Night Of The Living Dead (1990)

DVD Cover (Sony Home Entertainment)
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Overall Rating 71%
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Ranked #2,172
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A remake of George Romero's 1968 black-and-white classic that begins in a cemetery, as the recently-dead return to life - from an unknown cause - and attack the living as their prey. One woman escapes the frightening zombies to take refuge with others in a farmhouse, as every cadaver for miles around hungers for their flesh. Will they make it through the night...that the dead came back to life? --IMDb
Review by Chad
Added: June 11, 2008
There are two camps of people who would try to remake the classic Night of the Living Dead: those with a set of balls so massive that they must be carted around in a wheelbarrow, and those untalented hacks who just want to make a quick buck with a mediocre film. Some would lead you to believe that this film falls into the latter category, but I'm going to have to disagree there as I thought that this remake was perfect in almost every way. In fact, and I'm probably going to raise the ire of more than one fanboy by saying this, I think that this remake was almost as good as the original. Will it ever be the iconic film that Romero's version is? Is it as important to the horror genre as the original film? Of course not... but that doesn't mean that the film isn't one hell of a good time regardless.

Featuring a script that never strays too far from the source material, the storyline begins with a brother and sister pair - Barbara (Patricia Tallman) and Johnnie (Bill Moseley) - heading out to a remote section of Pittsburgh, Pennsylvania to visit their dead mother's grave. Upon entering the graveyard, it doesn't take long before they realize that something is horribly wrong: the dead are returning to life and attacking the living, with Johnnie being one of the first victims.

Barbara manages to escape and soon finds herself in a modest little farmhouse, and there, she eventually meets Ben (Tony Todd), a gruff fellow who wants nothing more than to simply survive the night. The two decide that the best course of action would be to barricade themselves inside the house and attempt to ride this thing out, but trouble arises when they discover that they're not alone in the house. Yes, there's an additional five survivors who have been hiding out down in the basement, and once these five people - Harry (Tom Towles), his wife Helen (McKee Anderson), and their daughter Sarah (Heather Mazur), as well as Tom (William Butler) and his girlfriend Judy Rose (Katie Finneran) - make their presence known, the situation quickly goes from bad to worse as tempers flare and arguments arise as to the best way to deal with the situation. As the night wears on and the number of zombies clawing at the doors and windows grows, our heroes realize that the real danger may very well be inside the house rather than outside it.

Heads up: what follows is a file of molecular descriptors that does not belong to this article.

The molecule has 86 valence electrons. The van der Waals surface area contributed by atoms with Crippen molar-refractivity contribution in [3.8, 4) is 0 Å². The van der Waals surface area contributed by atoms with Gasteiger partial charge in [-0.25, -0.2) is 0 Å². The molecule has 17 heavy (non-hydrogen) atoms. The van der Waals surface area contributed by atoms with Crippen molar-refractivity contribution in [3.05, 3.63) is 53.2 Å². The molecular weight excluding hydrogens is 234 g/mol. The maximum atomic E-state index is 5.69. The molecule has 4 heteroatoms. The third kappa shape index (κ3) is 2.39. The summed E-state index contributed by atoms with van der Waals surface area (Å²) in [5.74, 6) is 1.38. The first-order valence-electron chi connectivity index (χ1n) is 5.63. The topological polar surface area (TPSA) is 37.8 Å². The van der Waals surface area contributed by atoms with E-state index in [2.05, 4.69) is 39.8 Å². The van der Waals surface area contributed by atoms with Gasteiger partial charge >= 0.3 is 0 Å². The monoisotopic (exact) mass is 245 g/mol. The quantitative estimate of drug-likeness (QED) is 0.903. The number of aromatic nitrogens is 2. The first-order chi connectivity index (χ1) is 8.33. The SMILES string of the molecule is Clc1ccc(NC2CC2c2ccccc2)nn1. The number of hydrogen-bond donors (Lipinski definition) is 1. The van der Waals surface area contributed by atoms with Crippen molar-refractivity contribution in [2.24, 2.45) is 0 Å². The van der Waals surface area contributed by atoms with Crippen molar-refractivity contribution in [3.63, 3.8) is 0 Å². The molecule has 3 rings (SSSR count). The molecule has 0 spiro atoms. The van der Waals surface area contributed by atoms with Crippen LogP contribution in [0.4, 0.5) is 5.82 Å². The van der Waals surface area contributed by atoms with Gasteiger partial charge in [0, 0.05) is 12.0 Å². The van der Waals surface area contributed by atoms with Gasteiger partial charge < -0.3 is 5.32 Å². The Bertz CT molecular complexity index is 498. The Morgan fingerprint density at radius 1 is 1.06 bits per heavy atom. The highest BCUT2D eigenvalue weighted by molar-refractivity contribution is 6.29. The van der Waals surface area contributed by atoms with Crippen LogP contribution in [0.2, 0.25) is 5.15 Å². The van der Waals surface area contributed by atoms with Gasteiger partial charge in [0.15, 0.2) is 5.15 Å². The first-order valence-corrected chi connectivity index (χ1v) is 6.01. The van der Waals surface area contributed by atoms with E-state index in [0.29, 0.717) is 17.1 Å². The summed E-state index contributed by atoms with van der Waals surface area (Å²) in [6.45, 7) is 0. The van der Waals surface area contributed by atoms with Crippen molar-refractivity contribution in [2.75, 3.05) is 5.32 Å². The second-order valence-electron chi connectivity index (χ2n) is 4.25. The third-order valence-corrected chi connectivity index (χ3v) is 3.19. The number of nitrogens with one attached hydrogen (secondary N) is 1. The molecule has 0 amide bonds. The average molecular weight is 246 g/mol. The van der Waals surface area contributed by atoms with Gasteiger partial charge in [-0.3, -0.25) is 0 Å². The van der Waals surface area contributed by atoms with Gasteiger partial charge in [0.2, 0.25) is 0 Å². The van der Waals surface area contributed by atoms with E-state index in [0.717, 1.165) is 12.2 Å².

In Tom Savini's first (and to date, only) outing as the director of a feature-length film, he showed the world how a remake should be done. Granted, the things that he did here should be common sense to just about every filmmaker on the planet, but surprisingly enough, these set of rules are rarely followed. What Savini did right was simple: he stayed true to the source material, but at the same time, he tweaked the storyline here and there so that even fans of the original film would have a couple of shocks and scares throughout the running time. With the exception of a modified ending and one character's attitude adjustment, nothing major has changed in this remake - it's just the minor changes that I felt worked so well.

For example, there's that immortal opening scene in which Johnnie and Barbara are in the graveyard, the scene in which Johnnie delivers the infamous "They're coming to get you, Barbara" quote. We all know that the first zombie attack occurs at this point, but instead of coming at the exact moment that it did in the original, we're instead delivered a red herring which gets our guard down just long enough for the real attack to occur and completely take us by surprise. This is how a remake should be done: deliver the same storyline with the same plot twists, but change the details just enough so that it still feels fresh.